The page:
Another surprise of the book is that it barely touches on Tucci’s decadeslong acting career, which includes roles in “Julie & Julia,” “The Hunger Games” and “The Devil Wears Prada.” There’s no score-settling or even celebrity gossip, unless you count his account of eating andouillette with his “Julie & Julia” co-star Meryl Streep.
“All that’s terribly boring stuff,” Tucci said, when asked why he didn’t discuss his career.
What’s far more interesting, he said, “is you’re going through life, you have this trajectory and this vision, then suddenly this whole other good thing is like a sidecar attached to you, and you’re off in another direction.”
Tucci traces his love of food to his family. His mother, an excellent cook, would send him to school with sandwiches made from the previous night’s eggplant Parmigiana, while he jealously eyed his friends’ peanut butter and jelly sandwiches.
But his passion only really blossomed after he started work on “Big Night,” about two Italian immigrants trying to save a failing restaurant in New Jersey. While researching it, he worked in a kitchen run by chef Gianni Scappin and realised he couldn’t stop asking questions about how the dishes were made and what ingredients went into them.
Scappin said that, at the time, he had no idea who Tucci was and let him into his kitchen largely because he was free labour. But soon Tucci showed he had real talent, Scappin said.
“He was so focused,” he added. “He was watching everything: how I chop an onion, how I make a frittata. Once I saw him staring at this rag I have attached to my apron to clean my hands, and I was thinking, ‘Why’s this guy staring at me?’” The rag appeared in “Big Night.”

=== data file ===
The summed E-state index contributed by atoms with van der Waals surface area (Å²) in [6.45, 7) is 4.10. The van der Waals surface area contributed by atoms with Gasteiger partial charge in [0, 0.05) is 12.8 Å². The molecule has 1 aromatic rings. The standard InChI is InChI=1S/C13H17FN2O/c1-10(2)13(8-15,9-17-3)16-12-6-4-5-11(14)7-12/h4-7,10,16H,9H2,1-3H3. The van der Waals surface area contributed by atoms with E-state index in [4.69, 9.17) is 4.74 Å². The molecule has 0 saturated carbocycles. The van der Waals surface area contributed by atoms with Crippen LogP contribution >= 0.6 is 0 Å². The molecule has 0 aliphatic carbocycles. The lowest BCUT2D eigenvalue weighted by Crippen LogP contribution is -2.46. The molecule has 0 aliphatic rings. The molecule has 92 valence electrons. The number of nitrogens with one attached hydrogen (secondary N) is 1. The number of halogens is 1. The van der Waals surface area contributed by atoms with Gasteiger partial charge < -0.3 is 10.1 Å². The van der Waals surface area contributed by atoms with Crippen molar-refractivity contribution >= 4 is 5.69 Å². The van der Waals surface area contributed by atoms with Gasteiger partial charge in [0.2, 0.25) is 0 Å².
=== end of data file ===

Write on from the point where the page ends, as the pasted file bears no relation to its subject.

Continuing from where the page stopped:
“He’ll probably open a restaurant one day, just to be more involved in food,” Scappin said.
Tucci does try to bring his love of good food and drink into his day job. He takes two Nespresso machines to his sets: one for his trailer, another for the make-up truck. He packs home-cooked food in cooler bags to avoid the catering. At night, he sometimes makes cocktails for colleagues or invites them to dinner.
Recovering from the tumour seems to have affected some of those rituals. He cooked a risotto Milanese for his co-star, Colin Firth, when they worked together on the movie “Supernova,” released earlier this year. Firth said that it was the best he had ever had, but Tucci “was convinced it tasted awful and was mortified.”
“He simply wasn’t tasting what we were,” Firth said. “One was left to imagine how distressing this was, because most of the time he put on a very brave and matter-of-fact face.”
During his recovery, Tucci watched cooking shows, “which was weird because even the smell of food then would just make me want to throw up,” he said. “But I liked watching them. I just wanted to learn more, live vicariously through them. It was a way I was going to have that once again.”
The treatment had, oddly, delivered a culinary benefit, he said. In his 20s, he’d discovered he was lactose intolerant and couldn’t digest sugar well, either. Those problems seem to have disappeared.
But it was clear he had some way still to go. At the start of the interview in a movie theatre near his home, Tucci reached into his jacket and pulled out a rooibos tea bag to add to water, explaining that normal tea had too many tannins (“It makes my mouth so dry, it’s like eating chalk”).
When he is feeling better, and when it won’t feel like work, he dreams of eating steak, pad thai, dal, sushi. Until then, his CNN series has been renewed for a second season, and there was dinner to prepare. He already knew what he was going to make.
“Just some pasta, with fresh tomato and shrimp, a little shrimp stock, some basil, and then we can throw a salad on the side,” Tucci said, looking up to the ceiling as if picturing the meal to come. His eyes glowed.